In the case you are unsure, you may always consult a legal expert to guide you on this.
Q: Can an employer take back a job offer?
A: Yes. While this is not very common, in specific situations the employer can revoke or renounce the job offer letter even after the employee has signed and accepted it. Furthermore, the employer may do so without having to offer an explanation.
Q: How to distinguish between an offer letter and a contract?
A: While it is often mistakenly believed that an offer letter and a contract are the same, it is not so. A job offer letter being a formal letter is meant to outline the position's responsibilities. It lets the employee know what they can anticipate from it. On the other hand, a contract describes the whole scope of a position's job and obligations, as well as the timeframe for which the validity of the employment is agreed upon by both parties.
Q: How long does it take to write a job offer letter?
A: It can take anywhere between a few hours to a few days depending on factors like who is drafting the letter and the amount of legality involved. If the employer creates it, then the letter may be ready to send across in a few hours; just a few important things are mentioned in it.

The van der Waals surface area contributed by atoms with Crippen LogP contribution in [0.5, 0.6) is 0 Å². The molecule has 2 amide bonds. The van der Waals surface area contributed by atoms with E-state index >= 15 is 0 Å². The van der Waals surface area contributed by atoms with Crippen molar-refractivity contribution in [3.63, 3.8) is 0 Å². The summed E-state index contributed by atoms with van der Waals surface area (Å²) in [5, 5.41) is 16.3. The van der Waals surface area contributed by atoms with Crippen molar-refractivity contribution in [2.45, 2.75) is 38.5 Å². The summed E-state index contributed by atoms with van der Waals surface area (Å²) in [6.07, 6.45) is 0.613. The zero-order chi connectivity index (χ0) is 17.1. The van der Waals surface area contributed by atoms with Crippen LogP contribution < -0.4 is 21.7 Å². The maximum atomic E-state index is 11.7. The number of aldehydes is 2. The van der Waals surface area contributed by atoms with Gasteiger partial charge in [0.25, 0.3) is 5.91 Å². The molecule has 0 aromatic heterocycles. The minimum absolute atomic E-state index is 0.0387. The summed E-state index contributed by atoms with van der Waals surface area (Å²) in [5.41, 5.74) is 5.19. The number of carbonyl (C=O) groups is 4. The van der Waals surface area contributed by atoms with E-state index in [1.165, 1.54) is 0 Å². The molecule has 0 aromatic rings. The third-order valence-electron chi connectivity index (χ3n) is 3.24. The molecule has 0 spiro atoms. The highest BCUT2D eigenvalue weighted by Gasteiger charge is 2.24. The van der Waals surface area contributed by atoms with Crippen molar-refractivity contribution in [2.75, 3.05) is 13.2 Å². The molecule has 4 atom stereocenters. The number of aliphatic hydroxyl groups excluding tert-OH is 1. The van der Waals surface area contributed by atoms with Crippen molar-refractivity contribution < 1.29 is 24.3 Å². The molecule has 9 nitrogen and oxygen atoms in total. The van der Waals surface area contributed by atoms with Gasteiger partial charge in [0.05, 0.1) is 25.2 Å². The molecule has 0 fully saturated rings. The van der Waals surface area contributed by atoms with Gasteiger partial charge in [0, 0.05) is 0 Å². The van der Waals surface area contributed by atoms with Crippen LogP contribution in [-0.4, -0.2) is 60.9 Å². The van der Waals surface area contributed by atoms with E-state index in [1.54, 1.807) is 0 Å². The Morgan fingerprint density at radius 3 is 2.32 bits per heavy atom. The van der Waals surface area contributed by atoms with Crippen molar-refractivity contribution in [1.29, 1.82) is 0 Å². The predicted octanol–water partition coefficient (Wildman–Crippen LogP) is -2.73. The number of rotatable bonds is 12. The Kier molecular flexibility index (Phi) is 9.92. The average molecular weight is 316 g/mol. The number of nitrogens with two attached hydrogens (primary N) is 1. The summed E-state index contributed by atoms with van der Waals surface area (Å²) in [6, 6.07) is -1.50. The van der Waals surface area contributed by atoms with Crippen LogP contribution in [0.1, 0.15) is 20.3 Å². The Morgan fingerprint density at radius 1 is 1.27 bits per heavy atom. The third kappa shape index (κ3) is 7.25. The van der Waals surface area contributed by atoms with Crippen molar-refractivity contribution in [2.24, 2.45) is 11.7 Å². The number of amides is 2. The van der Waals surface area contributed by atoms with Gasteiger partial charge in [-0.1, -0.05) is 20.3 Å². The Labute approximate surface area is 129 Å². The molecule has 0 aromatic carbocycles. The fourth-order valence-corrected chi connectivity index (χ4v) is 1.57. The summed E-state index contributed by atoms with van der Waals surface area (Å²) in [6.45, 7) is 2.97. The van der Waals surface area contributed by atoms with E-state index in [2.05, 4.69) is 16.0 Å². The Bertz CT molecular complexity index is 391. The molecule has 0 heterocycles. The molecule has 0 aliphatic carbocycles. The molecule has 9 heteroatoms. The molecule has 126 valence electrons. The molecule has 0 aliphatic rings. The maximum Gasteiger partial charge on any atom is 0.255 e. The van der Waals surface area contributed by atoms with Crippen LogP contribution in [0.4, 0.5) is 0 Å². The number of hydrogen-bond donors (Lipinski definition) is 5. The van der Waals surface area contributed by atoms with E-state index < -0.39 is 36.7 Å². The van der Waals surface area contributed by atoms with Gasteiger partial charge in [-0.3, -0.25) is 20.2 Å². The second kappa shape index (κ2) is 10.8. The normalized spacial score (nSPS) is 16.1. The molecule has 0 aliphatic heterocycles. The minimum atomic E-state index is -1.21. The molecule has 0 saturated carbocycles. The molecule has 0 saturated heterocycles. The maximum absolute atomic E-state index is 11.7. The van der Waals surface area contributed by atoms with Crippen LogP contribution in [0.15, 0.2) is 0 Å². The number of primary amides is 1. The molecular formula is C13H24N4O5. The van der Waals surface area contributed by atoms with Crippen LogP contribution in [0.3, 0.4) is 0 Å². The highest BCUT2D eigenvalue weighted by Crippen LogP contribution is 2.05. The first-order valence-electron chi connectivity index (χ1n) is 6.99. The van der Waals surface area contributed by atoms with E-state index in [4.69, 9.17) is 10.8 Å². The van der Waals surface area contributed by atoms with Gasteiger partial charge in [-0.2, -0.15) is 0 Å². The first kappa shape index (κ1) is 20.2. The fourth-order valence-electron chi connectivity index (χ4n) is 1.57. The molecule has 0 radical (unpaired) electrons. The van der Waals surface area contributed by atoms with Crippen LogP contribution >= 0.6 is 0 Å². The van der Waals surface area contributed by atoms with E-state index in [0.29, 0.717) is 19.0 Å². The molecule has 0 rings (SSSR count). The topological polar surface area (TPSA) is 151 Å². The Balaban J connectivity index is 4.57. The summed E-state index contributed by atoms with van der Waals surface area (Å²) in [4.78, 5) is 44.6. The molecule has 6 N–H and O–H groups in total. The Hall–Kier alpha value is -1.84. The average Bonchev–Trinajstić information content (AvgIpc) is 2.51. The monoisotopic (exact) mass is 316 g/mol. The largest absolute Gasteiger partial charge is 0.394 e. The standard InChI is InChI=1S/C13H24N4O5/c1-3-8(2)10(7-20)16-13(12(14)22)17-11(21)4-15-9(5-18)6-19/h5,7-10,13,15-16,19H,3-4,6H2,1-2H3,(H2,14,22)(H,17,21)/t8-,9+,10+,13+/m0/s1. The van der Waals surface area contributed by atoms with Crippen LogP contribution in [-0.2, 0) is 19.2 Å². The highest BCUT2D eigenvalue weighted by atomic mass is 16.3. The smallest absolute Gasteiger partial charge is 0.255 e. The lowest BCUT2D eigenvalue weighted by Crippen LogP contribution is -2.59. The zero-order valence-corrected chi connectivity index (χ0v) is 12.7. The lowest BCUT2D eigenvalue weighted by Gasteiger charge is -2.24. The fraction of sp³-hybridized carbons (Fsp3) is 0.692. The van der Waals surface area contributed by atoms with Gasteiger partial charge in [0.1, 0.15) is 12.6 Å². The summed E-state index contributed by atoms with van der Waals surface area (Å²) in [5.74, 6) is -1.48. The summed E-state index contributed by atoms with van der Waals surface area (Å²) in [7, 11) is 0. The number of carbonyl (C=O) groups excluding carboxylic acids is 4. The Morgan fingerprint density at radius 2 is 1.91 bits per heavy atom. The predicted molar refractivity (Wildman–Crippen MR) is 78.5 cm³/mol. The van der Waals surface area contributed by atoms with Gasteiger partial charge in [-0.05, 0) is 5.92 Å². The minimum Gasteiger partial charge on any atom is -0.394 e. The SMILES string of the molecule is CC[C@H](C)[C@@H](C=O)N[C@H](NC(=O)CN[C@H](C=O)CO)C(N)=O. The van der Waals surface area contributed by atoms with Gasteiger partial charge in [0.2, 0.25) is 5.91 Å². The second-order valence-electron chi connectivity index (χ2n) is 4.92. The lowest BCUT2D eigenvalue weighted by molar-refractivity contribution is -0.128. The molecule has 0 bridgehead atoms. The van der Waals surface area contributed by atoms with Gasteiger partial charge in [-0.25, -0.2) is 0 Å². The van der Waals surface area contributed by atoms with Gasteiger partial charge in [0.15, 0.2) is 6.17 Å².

However, if the HR department drafts the letter, then they may include more than the basic information. They may include employee benefits, details of the new training programs that the employee may have to take up, and so on.
How can Deskera Help You?
Deskera People allows you to conveniently manage leave, attendance, payroll, and other expenses. Generating pay slips for your employees is now easy as the platform also digitizes and automates HR processes.
This post pans out the importance of a good job offer letter and its related aspects. Here is what we have learned:
- A Job offer letter typically includes the job title, type of role, reporting structure, bonuses, and other pertinent information related to the role